With six weeks to go before the general election, Bill de Blasio took the weekend off, getting some much-needed rest after a grueling primary campaign. It's something you rarely see in the homestretch of a race but it's a luxury de Blasio can afford with a 40-plus point lead in the polls over Joe Lhota. At this point, de Blasio's strategists probably believe that it's more important to avoid making a gaffe and rest their candidate than to run him ragged.
De Blasio is back on the hustings today. Both he and Lhota are meeting with the Jewish Community Relations Council and then de Blasio is getting the backing of the Queens Democratic organization (um, was there any doubt who the Queens Democrats were endorsing in this race?)
As autumn is now upon us, Lhota is trying to find a way to pop the de Blasio balloon. On Friday, he seized upon the fact that shootings went up over the summer, saying that opponents of stop-and-frisk like de Blasio are jeopardizing the city's safety.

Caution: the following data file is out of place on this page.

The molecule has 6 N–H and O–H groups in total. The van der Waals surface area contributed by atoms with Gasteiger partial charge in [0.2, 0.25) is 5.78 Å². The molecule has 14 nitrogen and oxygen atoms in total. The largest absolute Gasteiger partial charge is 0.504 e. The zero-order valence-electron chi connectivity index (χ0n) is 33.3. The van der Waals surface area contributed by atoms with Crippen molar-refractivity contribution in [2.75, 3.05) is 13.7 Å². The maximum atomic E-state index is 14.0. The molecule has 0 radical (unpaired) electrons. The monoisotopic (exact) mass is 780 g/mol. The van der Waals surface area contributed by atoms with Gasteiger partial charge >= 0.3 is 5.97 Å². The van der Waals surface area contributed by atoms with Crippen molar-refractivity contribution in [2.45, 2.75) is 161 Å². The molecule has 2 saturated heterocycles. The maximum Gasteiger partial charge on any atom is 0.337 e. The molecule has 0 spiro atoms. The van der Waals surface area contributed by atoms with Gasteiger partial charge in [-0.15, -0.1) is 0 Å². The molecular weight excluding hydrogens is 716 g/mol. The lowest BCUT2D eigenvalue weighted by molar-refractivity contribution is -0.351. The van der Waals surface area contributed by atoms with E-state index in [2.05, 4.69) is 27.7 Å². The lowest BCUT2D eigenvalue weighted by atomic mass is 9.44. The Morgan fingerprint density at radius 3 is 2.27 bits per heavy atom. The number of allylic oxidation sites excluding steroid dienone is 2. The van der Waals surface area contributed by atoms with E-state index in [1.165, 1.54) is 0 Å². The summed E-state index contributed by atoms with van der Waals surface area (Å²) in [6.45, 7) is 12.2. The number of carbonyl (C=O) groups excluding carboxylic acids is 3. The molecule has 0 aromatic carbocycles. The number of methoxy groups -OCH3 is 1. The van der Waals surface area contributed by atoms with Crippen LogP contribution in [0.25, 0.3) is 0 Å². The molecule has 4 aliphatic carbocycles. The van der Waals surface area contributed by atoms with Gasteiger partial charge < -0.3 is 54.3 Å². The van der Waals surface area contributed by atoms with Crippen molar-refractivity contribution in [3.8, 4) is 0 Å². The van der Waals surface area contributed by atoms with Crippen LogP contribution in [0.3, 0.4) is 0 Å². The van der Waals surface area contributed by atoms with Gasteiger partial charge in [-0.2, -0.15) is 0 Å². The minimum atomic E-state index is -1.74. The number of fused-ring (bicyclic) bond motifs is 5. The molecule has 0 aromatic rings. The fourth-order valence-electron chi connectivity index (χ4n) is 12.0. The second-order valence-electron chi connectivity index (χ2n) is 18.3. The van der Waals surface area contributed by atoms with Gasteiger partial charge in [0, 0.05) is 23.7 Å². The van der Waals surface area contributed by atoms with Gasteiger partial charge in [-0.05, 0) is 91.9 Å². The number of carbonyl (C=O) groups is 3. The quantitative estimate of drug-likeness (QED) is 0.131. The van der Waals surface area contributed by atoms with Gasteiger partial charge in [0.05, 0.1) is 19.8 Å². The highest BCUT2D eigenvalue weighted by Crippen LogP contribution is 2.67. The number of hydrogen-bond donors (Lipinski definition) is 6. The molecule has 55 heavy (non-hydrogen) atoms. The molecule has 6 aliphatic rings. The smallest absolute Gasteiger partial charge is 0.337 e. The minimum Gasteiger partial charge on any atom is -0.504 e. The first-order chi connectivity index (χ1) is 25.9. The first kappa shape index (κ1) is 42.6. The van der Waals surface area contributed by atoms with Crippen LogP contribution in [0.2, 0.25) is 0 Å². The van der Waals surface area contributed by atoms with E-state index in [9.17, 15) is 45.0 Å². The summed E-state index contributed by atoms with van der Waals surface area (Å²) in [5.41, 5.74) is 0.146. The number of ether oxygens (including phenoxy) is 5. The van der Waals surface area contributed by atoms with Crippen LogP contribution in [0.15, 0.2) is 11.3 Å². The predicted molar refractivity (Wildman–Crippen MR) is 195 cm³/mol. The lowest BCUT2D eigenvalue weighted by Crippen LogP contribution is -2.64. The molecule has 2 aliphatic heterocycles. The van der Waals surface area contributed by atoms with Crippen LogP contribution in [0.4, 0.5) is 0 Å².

But it's unclear if crime will be Lhota's silver bullet; a Marist poll last week found that 44% of New Yorkers think de Blasio would do a better job at crimefighting compared to Lhota's 35%. (And the Times today forcefully argued against any crime-mongering in a tough editorial, "Don't Fear the Squeegee Man.")
While Lhota can forcefully argue his way onto the stage on many fronts – including the economy – he's hitting his head on a tough reality in New York City politics: there are 2.97 million registered Democrats in the five boroughs and only 470,000 Republicans. It's possible to overcome those numbers (ask John Lindsay, Rudy Giuliani and Mike Bloomberg). But it takes a special sort of circumstances to elect a Republican mayor in New York City and Lhota has six weeks to solve that puzzle.